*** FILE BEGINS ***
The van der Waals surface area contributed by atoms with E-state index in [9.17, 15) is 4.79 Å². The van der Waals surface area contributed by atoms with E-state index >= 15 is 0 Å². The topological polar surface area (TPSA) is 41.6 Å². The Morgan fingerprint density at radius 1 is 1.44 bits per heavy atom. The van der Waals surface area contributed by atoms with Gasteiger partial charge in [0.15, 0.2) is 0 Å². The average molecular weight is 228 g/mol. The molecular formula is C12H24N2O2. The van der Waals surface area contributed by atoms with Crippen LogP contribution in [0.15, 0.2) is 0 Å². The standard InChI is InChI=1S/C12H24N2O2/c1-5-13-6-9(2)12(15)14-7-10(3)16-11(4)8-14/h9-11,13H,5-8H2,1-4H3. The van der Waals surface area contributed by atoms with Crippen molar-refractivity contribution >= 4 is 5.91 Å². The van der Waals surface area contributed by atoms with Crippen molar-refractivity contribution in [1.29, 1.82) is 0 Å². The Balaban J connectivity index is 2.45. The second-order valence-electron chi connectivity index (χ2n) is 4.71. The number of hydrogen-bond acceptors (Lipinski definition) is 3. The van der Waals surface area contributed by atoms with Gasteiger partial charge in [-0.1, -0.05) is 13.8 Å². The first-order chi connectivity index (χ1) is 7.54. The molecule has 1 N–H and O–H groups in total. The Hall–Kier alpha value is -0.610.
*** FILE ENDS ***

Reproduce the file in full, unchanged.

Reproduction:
The van der Waals surface area contributed by atoms with E-state index in [9.17, 15) is 4.79 Å². The van der Waals surface area contributed by atoms with E-state index >= 15 is 0 Å². The topological polar surface area (TPSA) is 41.6 Å². The Morgan fingerprint density at radius 1 is 1.44 bits per heavy atom. The van der Waals surface area contributed by atoms with Gasteiger partial charge in [0.15, 0.2) is 0 Å². The average molecular weight is 228 g/mol. The molecular formula is C12H24N2O2. The van der Waals surface area contributed by atoms with Crippen LogP contribution in [0.15, 0.2) is 0 Å². The standard InChI is InChI=1S/C12H24N2O2/c1-5-13-6-9(2)12(15)14-7-10(3)16-11(4)8-14/h9-11,13H,5-8H2,1-4H3. The van der Waals surface area contributed by atoms with Crippen molar-refractivity contribution >= 4 is 5.91 Å². The van der Waals surface area contributed by atoms with Crippen molar-refractivity contribution in [1.29, 1.82) is 0 Å². The Balaban J connectivity index is 2.45. The second-order valence-electron chi connectivity index (χ2n) is 4.71. The number of hydrogen-bond acceptors (Lipinski definition) is 3. The van der Waals surface area contributed by atoms with Gasteiger partial charge in [-0.1, -0.05) is 13.8 Å². The first-order chi connectivity index (χ1) is 7.54. The molecule has 1 N–H and O–H groups in total. The Hall–Kier alpha value is -0.610.